Gallery: Township life next to an Eskom power station

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Workers from nearby coal mines and power plants arrive home to Marapong township in Lephalale, Limpopo province. July 2014

Workers from nearby coal mines and power plants arrive home to Marapong township in Lephalale, Limpopo province. July 2014

LEPHALALE - Five years after the Waterberg coal industry formally began production in 1981, the township of Marapong was founded in 1986. Eskom and Iscor both wanted to provide affordable, convenient accommodation for their non-white workers.

At the time they were traveling up to 75 kilometers from nearby villages to reach work every day.

Workers arrive home in the early evening by bus and taxi from Matimba and the local Exxaro Grootgeluk Coal Expansion Project.

The construction of Eskom’s new Medupi Power Station has seen an influx of workers during the construction phase of the project, which began in 2007.

According to Lephalale municipality officials, the demand for power and the availability of coal in the area provide major potential for more development in the future.

“The existing Matimba Power Station, Medupi, and the other three power stations that can reasonably be expected, will collectively consume 80 million tons of coal per year."

"With an opencast mining resource of 12.5 billion tons in the Waterberg Coalfield, these power stations can be sustained for 156 years,” notes the most recent Lephalale Municipality Integrated Development Report for 2013 – 2016.

A local drama group led by 26-year-old Marapong resident Bafedile Masasa (left) rehearses a dance sequence from their play, “Lepharadise.” The group meet every night to practice in a small RDP house a few blocks away from Matimba Power Station.

The group has high ambitions to reach global fame by telling local stories. Their play about Lephalale deals with drug addiction and preaches an inspiring message.

The introductory narration of the play calls describes Lephalale as a place where dreams can come true, “This is the land of milk and honey. This is indeed paradise.”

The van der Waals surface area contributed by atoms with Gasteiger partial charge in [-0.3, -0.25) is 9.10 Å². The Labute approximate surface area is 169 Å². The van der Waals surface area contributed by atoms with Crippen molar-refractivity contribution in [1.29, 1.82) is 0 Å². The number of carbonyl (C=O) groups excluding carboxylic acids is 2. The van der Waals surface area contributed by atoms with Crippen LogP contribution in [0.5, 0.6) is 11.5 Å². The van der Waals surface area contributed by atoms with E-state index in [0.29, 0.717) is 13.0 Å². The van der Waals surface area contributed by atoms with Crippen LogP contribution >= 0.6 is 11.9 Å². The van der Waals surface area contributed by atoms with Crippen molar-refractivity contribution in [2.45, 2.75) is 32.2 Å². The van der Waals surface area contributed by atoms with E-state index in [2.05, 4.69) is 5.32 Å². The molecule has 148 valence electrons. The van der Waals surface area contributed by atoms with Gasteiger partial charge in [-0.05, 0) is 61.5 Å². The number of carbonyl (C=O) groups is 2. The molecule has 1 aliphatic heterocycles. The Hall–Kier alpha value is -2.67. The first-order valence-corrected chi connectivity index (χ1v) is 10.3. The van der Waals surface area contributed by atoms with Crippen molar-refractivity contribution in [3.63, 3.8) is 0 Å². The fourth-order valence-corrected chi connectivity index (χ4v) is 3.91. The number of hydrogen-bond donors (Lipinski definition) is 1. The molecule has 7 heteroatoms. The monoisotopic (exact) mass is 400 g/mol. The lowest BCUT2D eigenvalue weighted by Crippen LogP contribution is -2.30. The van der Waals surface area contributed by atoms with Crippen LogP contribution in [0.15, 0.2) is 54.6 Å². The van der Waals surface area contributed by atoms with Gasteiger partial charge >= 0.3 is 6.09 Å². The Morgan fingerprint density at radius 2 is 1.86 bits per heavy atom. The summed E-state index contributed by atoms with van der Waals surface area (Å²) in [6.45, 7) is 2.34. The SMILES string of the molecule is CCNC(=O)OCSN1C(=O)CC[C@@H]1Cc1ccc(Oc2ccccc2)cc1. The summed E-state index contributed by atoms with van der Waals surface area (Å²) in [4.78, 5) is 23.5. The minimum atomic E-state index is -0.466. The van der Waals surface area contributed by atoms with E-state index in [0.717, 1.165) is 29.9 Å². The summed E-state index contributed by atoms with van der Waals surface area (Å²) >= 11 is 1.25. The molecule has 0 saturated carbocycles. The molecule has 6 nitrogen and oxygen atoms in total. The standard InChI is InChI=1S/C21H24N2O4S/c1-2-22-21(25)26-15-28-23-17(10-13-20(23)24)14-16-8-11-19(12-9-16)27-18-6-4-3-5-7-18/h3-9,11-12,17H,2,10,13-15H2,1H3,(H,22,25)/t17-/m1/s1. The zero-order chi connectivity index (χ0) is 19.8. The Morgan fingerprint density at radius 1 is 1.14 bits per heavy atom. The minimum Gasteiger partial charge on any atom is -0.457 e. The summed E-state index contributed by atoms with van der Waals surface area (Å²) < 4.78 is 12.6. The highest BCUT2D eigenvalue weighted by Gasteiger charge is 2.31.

Statistics from the 2011 Census show that the population of Lephalale has increased by 35.8% from 2001 to 2011. The current documented population is 111,578.

In the Integrated Development Report, Lephalale municipality officials note that new construction projects which are the cause of the influx have made it difficult for them to keep up with infrastructure development.

“The construction of Medupi power station which started in 2007 has already put tremendous pressure on the Municipality for the provision of more potable water, electricity and expansion of waste water treatment systems. The influx of people from surrounding areas and outside the Municipality has led to growth in informal settlements.”

Statistics in the report show:

  • More than 50% of households in the municipality are without hygienic toilets.
  • Only 40% of the households in Lephalale Municipality have access to acceptable refuse removal service levels.

The township of Marapong is situated in one of three air quality priority areas in the country. The Waterberg-Bojanala district was highlighted for its already poor air quality due to emissions from the industrial and mining operations in the area.

Betty Kagaeng (pictured above), an unemployed mother of two rubs cream on her three-year-old son Koki’s legs to soothe his chronic eczema, a condition he was born with.

He spends most days indoors because of his respiratory health illness, which he was diagnosed with at three months old.

Matimba power is station is one of 16 power stations that will not comply with the minimum emission standards stipulated in the National Environmental Management Air Quality Act (2005).

The power station will not comply in terms of its emissions of particulate matter (coal ash), sulphur dioxide and nitrogen oxides.

These two security guards were relocated from Giyani in northern Limpopo to Lephalale by their company.

They are protecting an open piece of land behind Matimba Power Station which is owned by the municipality who don’t want any more informal shacks to be built on it.

Water is a scarce resource for people living in the Waterberg. This is true as well for industrial operations such as mining and producing energy.

Francinah Thubakgalep pours herself a glass of water from the communal tap in her yard that is shared by two households.

According to the Water Service Information Framework of 2007, in Marapong, 15% of households make use of community standpipes.

More than 50% of households have a tap in the yard, and one-third of households have access to water inside their dwelling.

Municipality officials in Lephalale have stressed the need to develop and grow the second economy in the town and it makes an important contribution to the livelihoods of the poor.

According to the municipality’s Integrated Development Report, “The second economy is characterised by high unemployment and lack of skills mainly amongst the youth, women, and people with disability.”

They acknowledge that the area’s economic growth potential has the capacity of absorbing the second economy population.